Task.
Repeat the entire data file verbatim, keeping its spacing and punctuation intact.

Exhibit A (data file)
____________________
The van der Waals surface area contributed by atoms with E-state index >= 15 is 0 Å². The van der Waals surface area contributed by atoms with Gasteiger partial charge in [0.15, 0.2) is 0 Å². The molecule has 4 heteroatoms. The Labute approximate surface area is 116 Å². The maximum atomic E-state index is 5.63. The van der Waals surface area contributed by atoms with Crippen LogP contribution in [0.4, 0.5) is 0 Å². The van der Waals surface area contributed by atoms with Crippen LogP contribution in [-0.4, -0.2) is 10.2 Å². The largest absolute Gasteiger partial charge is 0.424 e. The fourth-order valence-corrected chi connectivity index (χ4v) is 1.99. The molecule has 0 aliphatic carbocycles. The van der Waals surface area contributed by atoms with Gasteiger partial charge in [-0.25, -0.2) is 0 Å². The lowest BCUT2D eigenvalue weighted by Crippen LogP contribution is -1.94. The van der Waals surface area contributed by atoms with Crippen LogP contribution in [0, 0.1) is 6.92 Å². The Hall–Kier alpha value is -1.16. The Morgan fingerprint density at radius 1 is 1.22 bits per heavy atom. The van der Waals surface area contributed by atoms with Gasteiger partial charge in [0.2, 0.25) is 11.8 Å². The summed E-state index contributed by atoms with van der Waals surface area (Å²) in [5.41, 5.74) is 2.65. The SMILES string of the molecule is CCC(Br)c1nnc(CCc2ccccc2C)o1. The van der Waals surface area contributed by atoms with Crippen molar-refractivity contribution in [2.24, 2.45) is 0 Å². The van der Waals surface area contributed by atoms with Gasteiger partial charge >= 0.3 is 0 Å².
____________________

The van der Waals surface area contributed by atoms with E-state index >= 15 is 0 Å². The van der Waals surface area contributed by atoms with Gasteiger partial charge in [0.15, 0.2) is 0 Å². The molecule has 4 heteroatoms. The Labute approximate surface area is 116 Å². The maximum atomic E-state index is 5.63. The van der Waals surface area contributed by atoms with Crippen LogP contribution in [0.4, 0.5) is 0 Å². The van der Waals surface area contributed by atoms with Crippen LogP contribution in [-0.4, -0.2) is 10.2 Å². The largest absolute Gasteiger partial charge is 0.424 e. The fourth-order valence-corrected chi connectivity index (χ4v) is 1.99. The molecule has 0 aliphatic carbocycles. The van der Waals surface area contributed by atoms with Gasteiger partial charge in [-0.25, -0.2) is 0 Å². The lowest BCUT2D eigenvalue weighted by Crippen LogP contribution is -1.94. The van der Waals surface area contributed by atoms with Crippen LogP contribution in [0, 0.1) is 6.92 Å². The Hall–Kier alpha value is -1.16. The Morgan fingerprint density at radius 1 is 1.22 bits per heavy atom. The van der Waals surface area contributed by atoms with Gasteiger partial charge in [0.2, 0.25) is 11.8 Å². The summed E-state index contributed by atoms with van der Waals surface area (Å²) in [5.41, 5.74) is 2.65. The SMILES string of the molecule is CCC(Br)c1nnc(CCc2ccccc2C)o1. The van der Waals surface area contributed by atoms with Crippen molar-refractivity contribution in [2.24, 2.45) is 0 Å². The van der Waals surface area contributed by atoms with Gasteiger partial charge >= 0.3 is 0 Å².